Fund Price – N401.02
Fund Price – N469.2
Return – 17.0%
Ranking – Fifth
Commentary: This is the second dollar mutual fund on the list and the second from Investment One to make the list of best 5. It appears they have a hang on fund management. Dollar Mutual funds are a great source of investments and it is great to see another in the top 5. Thus, if you want another option, then this is one you can also go for.
Bubbling Under: The following funds make up the rest of the top 5 on our list and in descending order.
6. AIICO Balanced Fund
7. VI ETF
8. Coronation Fixed Income Fund
9. CEAT Fixed Income Fund
10. United Capital Euro Bond Fund
Why the NSE Pensions Index should be replaced
To what extent is the NSE Pension Index an appropriate benchmark?
The Nigeria Stock Exchange recently announced that the Index Governance Committee of the Exchange “has reviewed the eligibility criteria for the NSE Pension Index (“The Index”) in line with changes in the regulatory and market requirements”.
According to the chairman of the committee, Mr. Abimbola Abdulazeez Babalola, “The review of the Index was made imperative by the need to ensure that it continues to represent the appropriate benchmark for evaluating the Pension Fund Assets equity portfolios and remain suitable for all market stakeholders. The review further takes into consideration the changes in guidelines as specified in the Pension Reform Act 2014 and Amended Regulation on Investment of Pension Fund Assets as advised by the National Pension Commission (PENCOM) as well as market requirements in the amendments”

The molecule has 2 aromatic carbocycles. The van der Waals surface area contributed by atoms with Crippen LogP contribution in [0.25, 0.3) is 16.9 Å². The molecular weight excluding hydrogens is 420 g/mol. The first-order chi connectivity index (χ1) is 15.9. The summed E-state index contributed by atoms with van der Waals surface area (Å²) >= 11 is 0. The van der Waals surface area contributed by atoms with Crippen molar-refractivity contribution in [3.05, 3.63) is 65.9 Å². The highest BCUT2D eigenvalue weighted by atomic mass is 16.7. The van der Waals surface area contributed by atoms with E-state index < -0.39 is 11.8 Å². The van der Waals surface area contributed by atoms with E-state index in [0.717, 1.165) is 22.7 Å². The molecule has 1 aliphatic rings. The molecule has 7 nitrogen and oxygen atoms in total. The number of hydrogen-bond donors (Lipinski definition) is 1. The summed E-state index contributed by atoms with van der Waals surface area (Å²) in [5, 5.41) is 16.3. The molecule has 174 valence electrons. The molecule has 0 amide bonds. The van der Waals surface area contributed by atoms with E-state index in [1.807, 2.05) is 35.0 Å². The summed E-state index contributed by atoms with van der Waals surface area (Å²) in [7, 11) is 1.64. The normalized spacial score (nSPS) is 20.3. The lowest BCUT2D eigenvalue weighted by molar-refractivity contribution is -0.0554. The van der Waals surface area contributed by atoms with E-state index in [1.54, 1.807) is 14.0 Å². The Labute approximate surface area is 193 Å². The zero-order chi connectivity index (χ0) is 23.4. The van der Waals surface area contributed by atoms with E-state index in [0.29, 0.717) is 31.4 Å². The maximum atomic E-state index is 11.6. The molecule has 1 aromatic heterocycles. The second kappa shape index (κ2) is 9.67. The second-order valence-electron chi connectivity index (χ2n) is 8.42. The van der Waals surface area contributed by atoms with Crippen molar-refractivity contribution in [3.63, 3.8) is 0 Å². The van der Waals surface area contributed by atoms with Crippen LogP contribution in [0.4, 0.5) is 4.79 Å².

About NSE Pension Index
According to the Nigeria Stock Exchange, “The Nigerian Stock Exchange in order to deepen the market introduced the Pension Index and exposed to the investing public in 2015. The creation of the NSE Pension Index has provided benchmarks tracking mechanisms for Pension Fund Administrators and other Users that follow the PENCOM guidelines. The NSE pension tracks the top 40 companies in terms of market capitalization and liquidity. It is a total return index and is weighted by adjusted market capitalization, a capping factor, and a free-float factor”
Appropriateness of the NSE Pension Index
As noted already and as avowed by the chairman of the Index Governance Committee, “The review of the Index was made imperative by the need to ensure that it continues to represent the appropriate benchmark for evaluating the Pension Fund Assets equity portfolios”, however, the question that comes to mind is to what extent is the NSE Pension Index, as constituted, an appropriate benchmark for evaluating pension fund portfolios? To answer this question, I will be looking at what an appropriate benchmark should be and take a look into the constituents of the NSE Pension Index in comparison to the asset allocation of pension funds in Nigeria.
What is a good Benchmark?